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Building sustainable Papakāinga to support Māori aspirations for self-determination.

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Auckland University of Technology, ,

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This PhD thesis explores the complex challenges faced by Māori in developing housing on their ancestral lands, using the case of the Motu family in Pukepotu, near Kaitaia.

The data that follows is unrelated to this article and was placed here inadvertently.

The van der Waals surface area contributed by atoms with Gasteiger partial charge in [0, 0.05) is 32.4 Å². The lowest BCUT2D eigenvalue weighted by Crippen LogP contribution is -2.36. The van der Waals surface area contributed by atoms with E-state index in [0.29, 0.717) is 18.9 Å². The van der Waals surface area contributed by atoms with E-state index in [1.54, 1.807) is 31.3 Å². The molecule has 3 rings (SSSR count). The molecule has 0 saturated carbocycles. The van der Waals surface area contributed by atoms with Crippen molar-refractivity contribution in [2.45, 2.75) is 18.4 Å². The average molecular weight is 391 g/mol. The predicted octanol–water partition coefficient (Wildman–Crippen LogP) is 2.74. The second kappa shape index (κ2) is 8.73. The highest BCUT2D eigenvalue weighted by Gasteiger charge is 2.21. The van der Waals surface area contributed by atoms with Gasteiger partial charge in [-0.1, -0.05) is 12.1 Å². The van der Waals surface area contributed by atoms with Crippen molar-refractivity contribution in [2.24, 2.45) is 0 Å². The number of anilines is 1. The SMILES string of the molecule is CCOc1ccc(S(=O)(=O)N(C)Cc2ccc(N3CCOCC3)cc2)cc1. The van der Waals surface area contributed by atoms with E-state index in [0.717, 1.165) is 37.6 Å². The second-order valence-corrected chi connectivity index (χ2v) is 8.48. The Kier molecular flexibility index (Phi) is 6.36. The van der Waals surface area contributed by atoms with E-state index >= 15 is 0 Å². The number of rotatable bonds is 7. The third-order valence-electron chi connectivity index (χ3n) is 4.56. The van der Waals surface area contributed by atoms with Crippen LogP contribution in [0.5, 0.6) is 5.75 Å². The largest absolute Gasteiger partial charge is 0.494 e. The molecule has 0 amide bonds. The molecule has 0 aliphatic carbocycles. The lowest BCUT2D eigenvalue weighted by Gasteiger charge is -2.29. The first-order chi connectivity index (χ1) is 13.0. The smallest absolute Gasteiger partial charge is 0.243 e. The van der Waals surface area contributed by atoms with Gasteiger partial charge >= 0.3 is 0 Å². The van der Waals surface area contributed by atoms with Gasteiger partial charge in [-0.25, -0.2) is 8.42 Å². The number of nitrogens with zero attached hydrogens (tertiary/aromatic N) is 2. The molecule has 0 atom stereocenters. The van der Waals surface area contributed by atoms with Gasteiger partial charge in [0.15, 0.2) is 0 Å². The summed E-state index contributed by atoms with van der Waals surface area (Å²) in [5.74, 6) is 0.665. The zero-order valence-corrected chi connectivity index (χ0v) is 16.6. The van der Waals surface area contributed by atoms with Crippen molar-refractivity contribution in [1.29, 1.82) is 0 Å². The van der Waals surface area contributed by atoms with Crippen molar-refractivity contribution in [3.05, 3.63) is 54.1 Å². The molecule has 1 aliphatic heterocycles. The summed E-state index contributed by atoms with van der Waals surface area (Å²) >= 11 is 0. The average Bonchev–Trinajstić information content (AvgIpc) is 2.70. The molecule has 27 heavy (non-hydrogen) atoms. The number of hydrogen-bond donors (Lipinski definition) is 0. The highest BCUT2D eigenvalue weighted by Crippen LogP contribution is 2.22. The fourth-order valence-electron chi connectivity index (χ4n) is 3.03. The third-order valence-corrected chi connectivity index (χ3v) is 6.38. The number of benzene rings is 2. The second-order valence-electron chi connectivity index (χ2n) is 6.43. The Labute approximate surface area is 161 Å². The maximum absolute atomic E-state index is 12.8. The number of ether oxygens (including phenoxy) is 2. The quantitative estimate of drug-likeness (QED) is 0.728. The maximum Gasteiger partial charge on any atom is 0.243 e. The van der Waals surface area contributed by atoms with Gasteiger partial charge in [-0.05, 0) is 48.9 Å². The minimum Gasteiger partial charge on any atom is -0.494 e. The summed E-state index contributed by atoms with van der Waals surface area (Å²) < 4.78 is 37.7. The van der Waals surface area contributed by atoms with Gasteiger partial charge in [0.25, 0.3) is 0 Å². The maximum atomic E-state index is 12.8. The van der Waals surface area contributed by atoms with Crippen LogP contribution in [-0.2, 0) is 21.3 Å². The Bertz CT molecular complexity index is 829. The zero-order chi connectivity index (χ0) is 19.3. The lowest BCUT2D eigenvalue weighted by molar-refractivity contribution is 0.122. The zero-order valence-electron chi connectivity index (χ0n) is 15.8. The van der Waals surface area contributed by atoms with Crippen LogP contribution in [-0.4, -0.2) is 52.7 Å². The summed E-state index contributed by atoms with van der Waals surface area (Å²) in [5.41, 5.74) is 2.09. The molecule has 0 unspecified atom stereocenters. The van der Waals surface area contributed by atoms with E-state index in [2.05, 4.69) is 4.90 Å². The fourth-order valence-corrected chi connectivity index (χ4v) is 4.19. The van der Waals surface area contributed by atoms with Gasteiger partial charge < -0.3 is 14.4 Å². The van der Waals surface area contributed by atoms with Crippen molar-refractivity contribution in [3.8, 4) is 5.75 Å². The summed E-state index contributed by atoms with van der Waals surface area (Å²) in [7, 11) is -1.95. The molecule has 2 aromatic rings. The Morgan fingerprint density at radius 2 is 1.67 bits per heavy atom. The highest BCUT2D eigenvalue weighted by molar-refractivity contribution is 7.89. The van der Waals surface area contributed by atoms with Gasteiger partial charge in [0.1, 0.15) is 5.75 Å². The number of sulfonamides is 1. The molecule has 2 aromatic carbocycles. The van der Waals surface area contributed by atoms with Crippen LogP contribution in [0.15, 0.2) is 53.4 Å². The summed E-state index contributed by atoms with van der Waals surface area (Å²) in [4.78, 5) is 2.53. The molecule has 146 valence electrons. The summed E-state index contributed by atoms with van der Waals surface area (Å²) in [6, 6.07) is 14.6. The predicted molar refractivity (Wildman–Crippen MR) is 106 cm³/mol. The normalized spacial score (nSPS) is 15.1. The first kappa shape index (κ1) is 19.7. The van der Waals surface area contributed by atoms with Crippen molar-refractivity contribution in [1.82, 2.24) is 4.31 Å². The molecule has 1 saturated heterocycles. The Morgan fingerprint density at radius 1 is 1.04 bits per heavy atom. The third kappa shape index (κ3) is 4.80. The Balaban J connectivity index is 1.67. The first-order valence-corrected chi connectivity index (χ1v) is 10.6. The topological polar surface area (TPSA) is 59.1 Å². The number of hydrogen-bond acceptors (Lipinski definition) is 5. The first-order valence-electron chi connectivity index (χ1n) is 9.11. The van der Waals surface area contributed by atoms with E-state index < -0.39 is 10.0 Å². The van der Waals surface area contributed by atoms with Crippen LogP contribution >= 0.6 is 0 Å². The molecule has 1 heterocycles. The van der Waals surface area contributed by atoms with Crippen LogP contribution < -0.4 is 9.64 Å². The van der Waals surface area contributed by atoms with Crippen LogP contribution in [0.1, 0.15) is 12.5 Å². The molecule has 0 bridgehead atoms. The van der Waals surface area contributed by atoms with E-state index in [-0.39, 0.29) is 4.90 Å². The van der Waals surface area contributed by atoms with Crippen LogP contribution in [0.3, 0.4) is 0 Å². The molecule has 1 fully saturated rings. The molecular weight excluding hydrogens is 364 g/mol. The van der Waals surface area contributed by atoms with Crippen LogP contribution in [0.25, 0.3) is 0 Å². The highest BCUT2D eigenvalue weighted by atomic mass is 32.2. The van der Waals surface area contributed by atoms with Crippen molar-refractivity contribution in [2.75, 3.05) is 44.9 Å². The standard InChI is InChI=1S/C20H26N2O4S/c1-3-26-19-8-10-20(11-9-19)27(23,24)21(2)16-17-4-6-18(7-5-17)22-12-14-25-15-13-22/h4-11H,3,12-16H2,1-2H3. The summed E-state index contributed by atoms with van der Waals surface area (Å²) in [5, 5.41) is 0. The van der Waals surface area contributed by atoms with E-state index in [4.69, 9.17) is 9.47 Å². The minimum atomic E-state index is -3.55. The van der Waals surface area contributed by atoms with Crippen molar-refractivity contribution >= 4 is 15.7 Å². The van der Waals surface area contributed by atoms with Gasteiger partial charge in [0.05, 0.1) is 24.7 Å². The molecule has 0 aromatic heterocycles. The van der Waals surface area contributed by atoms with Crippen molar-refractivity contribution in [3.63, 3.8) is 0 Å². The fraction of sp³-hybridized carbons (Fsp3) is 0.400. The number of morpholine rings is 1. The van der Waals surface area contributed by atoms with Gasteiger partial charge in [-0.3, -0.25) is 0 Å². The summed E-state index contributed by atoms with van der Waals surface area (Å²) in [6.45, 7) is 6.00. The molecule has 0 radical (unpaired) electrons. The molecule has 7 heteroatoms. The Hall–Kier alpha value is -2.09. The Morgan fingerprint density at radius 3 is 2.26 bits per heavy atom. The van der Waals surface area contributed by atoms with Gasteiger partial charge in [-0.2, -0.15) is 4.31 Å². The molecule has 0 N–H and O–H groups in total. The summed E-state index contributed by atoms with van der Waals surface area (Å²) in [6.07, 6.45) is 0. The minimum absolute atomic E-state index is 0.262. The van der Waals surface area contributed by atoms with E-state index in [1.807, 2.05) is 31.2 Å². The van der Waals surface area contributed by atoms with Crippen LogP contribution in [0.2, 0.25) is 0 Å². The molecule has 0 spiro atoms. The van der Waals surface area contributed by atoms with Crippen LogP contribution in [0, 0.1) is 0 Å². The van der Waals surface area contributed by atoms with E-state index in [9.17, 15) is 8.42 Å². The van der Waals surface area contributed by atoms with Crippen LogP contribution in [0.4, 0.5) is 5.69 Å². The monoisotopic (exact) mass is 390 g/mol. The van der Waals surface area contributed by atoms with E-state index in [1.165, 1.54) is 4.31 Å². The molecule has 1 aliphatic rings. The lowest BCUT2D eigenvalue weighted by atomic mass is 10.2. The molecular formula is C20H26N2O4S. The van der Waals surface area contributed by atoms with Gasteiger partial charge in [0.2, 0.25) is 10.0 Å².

The family’s experience, living in substandard conditions due to restrictive zoning regulations and the limitations of their one-hectare land, highlights broader issues impacting Māori housing development. These issues include spatial inequities, legislative restrictions, and obstructive government policies, particularly those related to land use and ownership. The study delves into the historical context, noting how the Māori Land Court’s multiple shareholding structure and the partitioning of land post-colonisation have led to the current predicament. It contrasts the deep, spiritual Māori connection to land as kaitiaki (guardians) with Western perspectives that view land primarily as a commodity. The research underscores the severe impact of land loss on Māori communities, leading to economic marginalisation and inadequate housing. The thesis emphasises the urgent need for alternative solutions that respect Māori aspirations and cultural values while addressing the practical realities of modern housing needs. This research is crucial in understanding the unique housing challenges faced by Māori in New Zealand. It provides an insightful analysis of how historical processes and contemporary policies converge to create significant barriers for Māori families seeking to build homes on their ancestral lands. By examining the specific case of the Motu family and placing it within a wider historical and legislative context, the research offers a nuanced perspective on the intersection of cultural values, land rights, and housing policies. This study is particularly relevant for policymakers, urban planners, and community advocates working towards more equitable and culturally sensitive housing solutions in New Zealand. It highlights the need for reformed policies that not only acknowledge the historical injustices faced by Māori but also actively facilitate the development of housing that aligns with their cultural practices and community aspirations.

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